‘PERC’ stands for ‘Passivated Emitter and Rear Contact’ – which is an indicator of how these solar panels work. Unless you work in the solar industry or take a keen interest in solar tech, those words don’t mean a great deal.
Basically, PERC Solar panels have greater efficiency than standard PV panels due to the design of the solar cells inside them.
Firstly let’s explore how standard solar panels work.
How do standard PV solar panels work?
Inside a PV Solar Panels are a number of cells made from silicon, wire and glass – this is where the magic happens.
Silicon is the second most abundant element on the planet and, when purified, it behaves in a very strange way if it is hit by light.
The particles of light that the sun bombards the earth with are called Photons.
When these photons hit a PV cell, they ‘excite’ the molecules within the silicon causing the negative electrons to move to a positive place.
This generates electricity which is then carried along the wires and to your home.
Solar panel efficiency
These are the standard panel types you find on homes, businesses and solar farms.
Monocrystalline: In which each silicon cell is a single crystal, giving an efficiency of 20 – 24%.
Polycrystalline: Where the silicon cell is made of a lot of crystals all squished together, giving an efficiency of 15 – 19%.
PERC panels: The clever design increases efficiency by around 1% which will generate 5% more electricity.
How do solar panels lose efficiency?
Modern solar panels have an efficiency rate of 20%.
This may sound like a small amount but other generation techniques like coal, gas and oil are hitting 42%, 52% and 45% respectively while spewing out pollutants.
Over the life time of a solar panel it will be subject to degradation rates of 0.3 – 0.5% with most older panels degrading at around 0.5%.
This means, at the end of 25 years, most panels will have dropped to 80% of their original efficiency.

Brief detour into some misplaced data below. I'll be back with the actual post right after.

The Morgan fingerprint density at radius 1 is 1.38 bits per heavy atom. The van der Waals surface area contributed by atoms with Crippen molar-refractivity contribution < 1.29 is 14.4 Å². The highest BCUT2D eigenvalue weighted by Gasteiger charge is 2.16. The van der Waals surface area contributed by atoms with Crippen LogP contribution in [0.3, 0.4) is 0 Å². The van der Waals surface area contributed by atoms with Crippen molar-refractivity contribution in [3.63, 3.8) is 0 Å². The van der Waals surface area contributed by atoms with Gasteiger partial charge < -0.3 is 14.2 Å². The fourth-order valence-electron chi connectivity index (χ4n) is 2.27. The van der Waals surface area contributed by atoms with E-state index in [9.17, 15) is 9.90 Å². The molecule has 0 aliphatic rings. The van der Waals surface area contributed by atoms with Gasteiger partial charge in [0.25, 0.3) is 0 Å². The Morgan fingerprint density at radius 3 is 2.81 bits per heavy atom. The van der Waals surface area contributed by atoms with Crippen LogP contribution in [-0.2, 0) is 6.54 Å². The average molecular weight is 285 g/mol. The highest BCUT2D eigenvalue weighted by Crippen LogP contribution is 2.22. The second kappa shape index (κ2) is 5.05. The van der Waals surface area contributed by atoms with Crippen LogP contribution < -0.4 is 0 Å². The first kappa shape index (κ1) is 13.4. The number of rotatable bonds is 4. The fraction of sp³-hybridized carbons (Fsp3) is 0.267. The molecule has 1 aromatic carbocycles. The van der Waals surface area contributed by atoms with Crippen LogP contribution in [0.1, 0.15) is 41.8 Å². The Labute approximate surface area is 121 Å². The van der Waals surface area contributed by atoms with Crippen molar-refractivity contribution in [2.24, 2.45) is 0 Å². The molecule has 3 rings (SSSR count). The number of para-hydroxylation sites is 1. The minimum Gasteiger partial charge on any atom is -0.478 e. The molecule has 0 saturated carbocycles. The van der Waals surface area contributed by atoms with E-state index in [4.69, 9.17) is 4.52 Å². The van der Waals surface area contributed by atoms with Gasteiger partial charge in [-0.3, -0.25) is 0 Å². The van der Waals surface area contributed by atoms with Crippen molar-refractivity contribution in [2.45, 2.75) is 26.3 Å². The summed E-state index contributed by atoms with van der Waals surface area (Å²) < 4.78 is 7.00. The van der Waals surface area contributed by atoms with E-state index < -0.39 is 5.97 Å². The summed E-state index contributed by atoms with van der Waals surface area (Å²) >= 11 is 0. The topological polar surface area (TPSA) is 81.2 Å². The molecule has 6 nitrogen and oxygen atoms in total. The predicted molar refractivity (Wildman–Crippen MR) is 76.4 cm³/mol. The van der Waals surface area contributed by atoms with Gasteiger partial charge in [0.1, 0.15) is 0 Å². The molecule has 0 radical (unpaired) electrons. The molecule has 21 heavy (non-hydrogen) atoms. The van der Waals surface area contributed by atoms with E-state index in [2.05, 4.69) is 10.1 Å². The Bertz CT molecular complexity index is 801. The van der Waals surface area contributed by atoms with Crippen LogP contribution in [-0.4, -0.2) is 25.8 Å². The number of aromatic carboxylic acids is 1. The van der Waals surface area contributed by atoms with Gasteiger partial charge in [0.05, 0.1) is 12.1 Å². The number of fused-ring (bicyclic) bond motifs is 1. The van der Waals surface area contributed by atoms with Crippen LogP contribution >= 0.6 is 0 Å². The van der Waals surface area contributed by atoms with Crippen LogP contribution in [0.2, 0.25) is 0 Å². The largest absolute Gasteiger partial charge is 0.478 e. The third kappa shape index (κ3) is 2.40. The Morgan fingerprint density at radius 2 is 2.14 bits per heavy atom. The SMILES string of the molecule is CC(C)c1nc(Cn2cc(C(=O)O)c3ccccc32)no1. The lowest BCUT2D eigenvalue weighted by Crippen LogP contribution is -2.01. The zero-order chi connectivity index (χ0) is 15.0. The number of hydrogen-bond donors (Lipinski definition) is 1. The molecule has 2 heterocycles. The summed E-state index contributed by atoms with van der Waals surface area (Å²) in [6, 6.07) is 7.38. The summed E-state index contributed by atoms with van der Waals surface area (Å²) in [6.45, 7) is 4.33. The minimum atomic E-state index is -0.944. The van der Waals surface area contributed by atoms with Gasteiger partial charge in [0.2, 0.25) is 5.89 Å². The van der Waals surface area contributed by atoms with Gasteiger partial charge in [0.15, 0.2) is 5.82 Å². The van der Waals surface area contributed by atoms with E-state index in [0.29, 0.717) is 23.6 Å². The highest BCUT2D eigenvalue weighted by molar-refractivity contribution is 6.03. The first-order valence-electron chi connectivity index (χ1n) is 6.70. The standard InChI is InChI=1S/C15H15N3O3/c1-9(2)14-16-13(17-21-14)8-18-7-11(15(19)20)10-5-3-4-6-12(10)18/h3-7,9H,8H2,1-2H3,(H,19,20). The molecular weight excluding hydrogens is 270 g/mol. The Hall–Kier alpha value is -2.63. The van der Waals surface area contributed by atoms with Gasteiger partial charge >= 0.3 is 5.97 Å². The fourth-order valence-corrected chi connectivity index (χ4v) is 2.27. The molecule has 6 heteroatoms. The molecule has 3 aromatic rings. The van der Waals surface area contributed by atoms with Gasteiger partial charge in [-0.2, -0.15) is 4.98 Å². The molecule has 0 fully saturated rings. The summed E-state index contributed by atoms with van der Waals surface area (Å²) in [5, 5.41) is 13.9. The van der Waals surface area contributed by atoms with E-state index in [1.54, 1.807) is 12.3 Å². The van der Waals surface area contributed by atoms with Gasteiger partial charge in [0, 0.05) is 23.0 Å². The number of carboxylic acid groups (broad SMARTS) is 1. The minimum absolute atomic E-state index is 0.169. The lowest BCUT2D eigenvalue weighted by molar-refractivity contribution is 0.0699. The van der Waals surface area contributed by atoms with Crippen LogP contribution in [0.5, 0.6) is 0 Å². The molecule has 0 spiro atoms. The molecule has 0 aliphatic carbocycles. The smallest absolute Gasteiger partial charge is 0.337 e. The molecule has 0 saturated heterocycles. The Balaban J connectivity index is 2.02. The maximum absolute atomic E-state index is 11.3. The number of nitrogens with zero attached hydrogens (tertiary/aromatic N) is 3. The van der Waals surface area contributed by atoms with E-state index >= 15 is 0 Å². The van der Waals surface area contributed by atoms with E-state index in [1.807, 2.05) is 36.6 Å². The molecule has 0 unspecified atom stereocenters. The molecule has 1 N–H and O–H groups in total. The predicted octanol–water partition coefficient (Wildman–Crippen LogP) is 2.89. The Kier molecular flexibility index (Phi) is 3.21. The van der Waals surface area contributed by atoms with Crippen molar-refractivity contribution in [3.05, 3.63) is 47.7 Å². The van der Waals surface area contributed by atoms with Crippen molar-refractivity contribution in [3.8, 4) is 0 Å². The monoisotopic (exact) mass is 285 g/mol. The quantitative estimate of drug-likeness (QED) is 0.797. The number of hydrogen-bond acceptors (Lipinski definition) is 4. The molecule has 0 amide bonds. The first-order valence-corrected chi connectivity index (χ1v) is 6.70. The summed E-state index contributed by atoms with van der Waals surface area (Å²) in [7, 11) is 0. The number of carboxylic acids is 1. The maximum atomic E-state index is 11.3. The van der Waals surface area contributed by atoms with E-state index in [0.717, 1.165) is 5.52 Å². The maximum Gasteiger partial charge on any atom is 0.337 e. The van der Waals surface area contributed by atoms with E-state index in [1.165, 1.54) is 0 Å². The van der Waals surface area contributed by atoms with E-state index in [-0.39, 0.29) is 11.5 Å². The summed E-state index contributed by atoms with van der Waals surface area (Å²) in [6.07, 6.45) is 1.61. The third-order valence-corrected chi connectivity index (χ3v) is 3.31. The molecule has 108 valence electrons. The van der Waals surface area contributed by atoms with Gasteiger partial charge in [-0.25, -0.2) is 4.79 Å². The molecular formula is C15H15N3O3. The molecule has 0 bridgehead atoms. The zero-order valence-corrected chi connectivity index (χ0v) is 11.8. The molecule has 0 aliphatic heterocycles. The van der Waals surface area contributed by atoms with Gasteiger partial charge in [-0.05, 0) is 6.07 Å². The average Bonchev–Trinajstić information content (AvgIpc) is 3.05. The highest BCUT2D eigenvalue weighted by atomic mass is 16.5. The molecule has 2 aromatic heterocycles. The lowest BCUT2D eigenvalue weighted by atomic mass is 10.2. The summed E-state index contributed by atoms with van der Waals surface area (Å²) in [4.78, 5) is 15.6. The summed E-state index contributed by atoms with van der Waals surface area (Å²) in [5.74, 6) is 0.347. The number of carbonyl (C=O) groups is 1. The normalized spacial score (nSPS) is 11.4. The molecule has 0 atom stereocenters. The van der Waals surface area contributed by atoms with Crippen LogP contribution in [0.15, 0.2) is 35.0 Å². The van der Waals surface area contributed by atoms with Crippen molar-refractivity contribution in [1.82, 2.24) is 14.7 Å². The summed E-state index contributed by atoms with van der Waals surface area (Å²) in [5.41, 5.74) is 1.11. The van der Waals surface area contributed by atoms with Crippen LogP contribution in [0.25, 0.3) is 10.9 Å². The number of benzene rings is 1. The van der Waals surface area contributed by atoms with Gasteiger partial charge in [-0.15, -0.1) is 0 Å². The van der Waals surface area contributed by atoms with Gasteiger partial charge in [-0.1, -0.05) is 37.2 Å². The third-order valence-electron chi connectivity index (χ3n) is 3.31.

There are 2 types of degradation that affect silicon PV cells.
Light-Induced Degradation (LID)
This is a bit technical.
LID, also known as UVID (UV light-induced degradation), is a chemical process within the PREC cells caused by the sunlight hitting the cells.
Heat from the light causes the free 02 radicals from the silicon lattice to form boron dioxide- which degrades the cell and lowers efficiency.
Told you it was a bit technical … and there’s more!
Potential – Induced Degradation (PID)
Like LID, PID degrades the cell.
This time it’s stray current between the solar cells and the capsule frame that causes the problem.
I won’t go into it as it involves things like ‘polarisation of the Al2O3 layer‘ and other techno jargon.
Suffice to say, manufacturers are working on mitigating these problems and they don’t really affect the panels in the first 25 years of their life.
How PERC panels are different?
PERC Solar panels are different as the boffins in the solar labs have added a few bits and bobs to the cell to make it more efficient.
In a ‘normal’ PV cell the back of the cell is covered will a layer of aluminium but in a PERC cell, that is replaced with a dielectric passivation layer, dielectrically displaced mirror and individual aluminium contacts.
Dielectric passivation layer
This is an outer layer of shield material that is applied as a micro-coating, created by a chemical reaction with the base material, or allowed to build by spontaneous oxidation in the air.
Dielectrically displaced mirror
A mirror made from multiple thin layers of dielectric material, typically deposited on a substrate of glass or some other optical material.
Individual aluminium contacts
These are individual aluminium contacts! They help ‘move’ the electricity.